Crispian St. Peters (born Robin Peter Smith, 5 April 1939 – 8 June 2010) was an English pop singer-songwriter, best known for his work in the 1960s, particularly hit songs written by duo The Changin’ Times, including “The Pied Piper” and Ian & Sylvia’s “You Were on My Mind”.
Robin Peter Smith was born in Swanley, Kent, and attended Swanley Secondary Modern School. He learned the guitar and left school in 1954 to become an assistant cinema projectionist. As a young man, he performed in several relatively unknown bands in England. In 1956, he gave his first live performance, as a member of The Hard Travellers. Through the late 1950s and early 1960s, as well as undertaking National Service, he was a member of The Country Gentlemen, Beat Formula Three, and Peter & The Wolves.
While a member of Beat Formula Three in 1963, he was heard by David Nicholson, an EMI publicist who became his manager. Nicholson suggested he use a stage name, initially “Crispin Blacke” and subsequently Crispian St. Peters, then promoted his client as being nineteen years of age, shaving off five years from his actual age of 24. In 1964, as a member of Peter & The Wolves, St. Peters made his first commercial recording. He was persuaded to turn solo by Nicholson and was signed to Decca Records in 1965. His first two singles on this record label, “No No No” and “At This Moment”, proved unsuccessful on the charts. He made two television UK appearances in February of that year, featuring in the shows Scene at 6.30 and Ready Steady Go!
In 1966, St. Peters’ career finally yielded a Top 10 hit in the UK Singles Chart, with “You Were on My Mind,”a song written and first recorded in 1964 by the Canadian folk duo, Ian & Sylvia, and a hit in the United States for We Five in 1965. St. Peters’ single eventually hit No. 2 in the UK and was then released in the US on the Philadelphia-based Jamie Records label. It did not chart in the US until after his fourth release, “The Pied Piper,” became known as his signature song and a Top 10 hit in the United States and the UK.
Although his next single, a version of Phil Ochs’ song “Changes,” also reached the charts in both the UK and US, it was much less successful. In 1967, St. Peters released his first LP, Follow Me…, which included several of his own songs, as well as the single “Free Spirit”. One of them, “I’ll Give You Love,” was recorded by Marty Kristian in a version produced by St. Peters, and became a big hit in Australia. St. Peters’ album was followed by his first EP, Almost Persuaded, yet by 1970, he was dropped by Decca. “You Were on My Mind” was featured in the 1996 German film Jenseits Der Stille (Beyond Silence).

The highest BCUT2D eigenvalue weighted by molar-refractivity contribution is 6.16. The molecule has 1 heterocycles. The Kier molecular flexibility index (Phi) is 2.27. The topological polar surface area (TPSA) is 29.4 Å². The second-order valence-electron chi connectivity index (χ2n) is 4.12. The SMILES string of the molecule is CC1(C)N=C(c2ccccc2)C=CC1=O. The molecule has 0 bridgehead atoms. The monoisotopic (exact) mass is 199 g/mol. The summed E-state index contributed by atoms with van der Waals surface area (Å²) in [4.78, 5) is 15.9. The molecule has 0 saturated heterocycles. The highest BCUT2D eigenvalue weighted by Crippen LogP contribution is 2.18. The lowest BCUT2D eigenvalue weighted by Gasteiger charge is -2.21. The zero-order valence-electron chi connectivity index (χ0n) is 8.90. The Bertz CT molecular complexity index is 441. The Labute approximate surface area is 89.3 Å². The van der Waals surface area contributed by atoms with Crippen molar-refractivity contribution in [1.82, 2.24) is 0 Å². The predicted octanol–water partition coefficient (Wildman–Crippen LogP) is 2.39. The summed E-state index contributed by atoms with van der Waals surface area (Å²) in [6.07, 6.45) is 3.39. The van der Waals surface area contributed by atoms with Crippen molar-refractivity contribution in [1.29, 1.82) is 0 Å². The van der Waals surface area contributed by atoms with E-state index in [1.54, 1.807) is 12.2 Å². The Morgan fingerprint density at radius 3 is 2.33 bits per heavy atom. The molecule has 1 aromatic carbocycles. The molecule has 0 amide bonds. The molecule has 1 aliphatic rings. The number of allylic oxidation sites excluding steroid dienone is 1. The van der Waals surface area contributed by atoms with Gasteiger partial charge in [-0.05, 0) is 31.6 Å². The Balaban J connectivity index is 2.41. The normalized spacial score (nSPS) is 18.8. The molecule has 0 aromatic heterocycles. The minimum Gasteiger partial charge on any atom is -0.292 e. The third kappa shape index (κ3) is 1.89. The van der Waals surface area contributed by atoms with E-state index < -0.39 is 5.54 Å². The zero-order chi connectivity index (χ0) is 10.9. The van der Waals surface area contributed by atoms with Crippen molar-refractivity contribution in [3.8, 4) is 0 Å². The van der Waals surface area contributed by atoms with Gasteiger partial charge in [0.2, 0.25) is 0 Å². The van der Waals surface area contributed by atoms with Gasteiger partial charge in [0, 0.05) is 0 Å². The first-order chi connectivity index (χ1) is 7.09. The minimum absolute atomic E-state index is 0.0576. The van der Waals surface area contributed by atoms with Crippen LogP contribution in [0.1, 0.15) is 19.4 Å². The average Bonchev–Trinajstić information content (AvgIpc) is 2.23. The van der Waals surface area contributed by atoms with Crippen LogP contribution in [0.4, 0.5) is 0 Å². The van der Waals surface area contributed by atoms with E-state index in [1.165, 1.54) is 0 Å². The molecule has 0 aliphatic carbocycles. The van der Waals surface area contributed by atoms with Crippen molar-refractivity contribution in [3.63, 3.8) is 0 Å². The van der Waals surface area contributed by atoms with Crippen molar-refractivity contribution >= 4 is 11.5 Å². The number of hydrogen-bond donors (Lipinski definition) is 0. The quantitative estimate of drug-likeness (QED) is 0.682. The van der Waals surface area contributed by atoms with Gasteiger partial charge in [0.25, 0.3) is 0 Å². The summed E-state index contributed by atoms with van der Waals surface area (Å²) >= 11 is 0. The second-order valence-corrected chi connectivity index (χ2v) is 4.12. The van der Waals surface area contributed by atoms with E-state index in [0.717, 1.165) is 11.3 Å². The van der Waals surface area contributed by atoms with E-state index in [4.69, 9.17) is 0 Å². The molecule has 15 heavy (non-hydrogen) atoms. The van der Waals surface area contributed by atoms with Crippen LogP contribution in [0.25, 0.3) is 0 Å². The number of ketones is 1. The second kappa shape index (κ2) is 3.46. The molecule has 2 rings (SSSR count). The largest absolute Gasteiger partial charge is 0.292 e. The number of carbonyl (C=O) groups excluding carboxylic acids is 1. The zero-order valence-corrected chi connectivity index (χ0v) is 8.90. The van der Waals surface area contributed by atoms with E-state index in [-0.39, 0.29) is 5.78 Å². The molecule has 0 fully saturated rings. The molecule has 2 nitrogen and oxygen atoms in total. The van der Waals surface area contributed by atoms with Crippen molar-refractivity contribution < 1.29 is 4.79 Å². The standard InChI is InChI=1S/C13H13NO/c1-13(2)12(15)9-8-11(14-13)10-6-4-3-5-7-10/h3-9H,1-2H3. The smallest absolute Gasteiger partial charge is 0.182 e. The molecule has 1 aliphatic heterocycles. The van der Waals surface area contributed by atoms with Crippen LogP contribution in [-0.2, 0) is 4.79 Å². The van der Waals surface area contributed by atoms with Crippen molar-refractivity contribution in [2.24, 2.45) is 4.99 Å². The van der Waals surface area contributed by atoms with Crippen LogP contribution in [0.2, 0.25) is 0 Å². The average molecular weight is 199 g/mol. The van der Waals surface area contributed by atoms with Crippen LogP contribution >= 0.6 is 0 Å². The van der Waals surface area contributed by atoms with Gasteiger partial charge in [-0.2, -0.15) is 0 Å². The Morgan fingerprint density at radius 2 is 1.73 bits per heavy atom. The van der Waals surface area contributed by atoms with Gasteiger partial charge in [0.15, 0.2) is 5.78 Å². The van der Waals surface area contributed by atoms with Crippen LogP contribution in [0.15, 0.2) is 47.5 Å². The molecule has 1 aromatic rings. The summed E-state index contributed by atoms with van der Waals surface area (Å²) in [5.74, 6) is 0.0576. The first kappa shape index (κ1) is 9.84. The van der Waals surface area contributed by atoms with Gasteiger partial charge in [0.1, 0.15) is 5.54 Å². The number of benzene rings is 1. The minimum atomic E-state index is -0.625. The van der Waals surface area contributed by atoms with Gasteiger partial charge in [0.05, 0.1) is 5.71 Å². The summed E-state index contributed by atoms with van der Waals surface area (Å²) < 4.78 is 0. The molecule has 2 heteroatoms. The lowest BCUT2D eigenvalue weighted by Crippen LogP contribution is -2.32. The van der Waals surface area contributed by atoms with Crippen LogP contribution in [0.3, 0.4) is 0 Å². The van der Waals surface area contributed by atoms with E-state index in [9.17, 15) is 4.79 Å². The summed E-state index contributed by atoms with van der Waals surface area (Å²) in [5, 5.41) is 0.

Later in 1970, he was signed to Square Records. Under this new record deal, St. Peters released a second LP, Simply, that year, predominantly of country and western songs. Later still they released his first cassette, The Gospel Tape, in 1986, and a second cassette, New Tracks on Old Lines in 1990. His third cassette, Night Sessions, Vol. 1 was released in 1993.
Several CDs also came from this record deal, including Follow Me in 1991, The Anthology in 1996, Night Sessions, Vol. 1 in 1998, The Gospel Tape in 1999, and, finally, Songs From The Attic in 2000. He also performed on various Sixties nostalgia tours, and continued to write and arrange for others until his later ill health.
From 1969 to 1974, St. Peters was married to Collette. The marriage produced a daughter, Samantha, and a son, Lee.
On 1 January 1995, at the age of 55, he suffered a stroke. His music career was severely weakened by this, and in 2001 he announced his retirement from the music industry. He was hospitalised several times with pneumonia after 2003.
St. Peters died on 8 June 2010, after a long illness, at the age of 71. (wikipedia)
And here´s is very sucessful single … a soft Folk-Pop version of the classic song written by Sylvia Fricker.
Crispian St. Peters (vocals)
a bunch of unknow studio musicians
01. You Were On My Mind (Fricker) 2.42
02. What I´m Gonna Be (St. Peters) 2.23
Crispian St. Peters (5 April 1939 – 8 June 2010)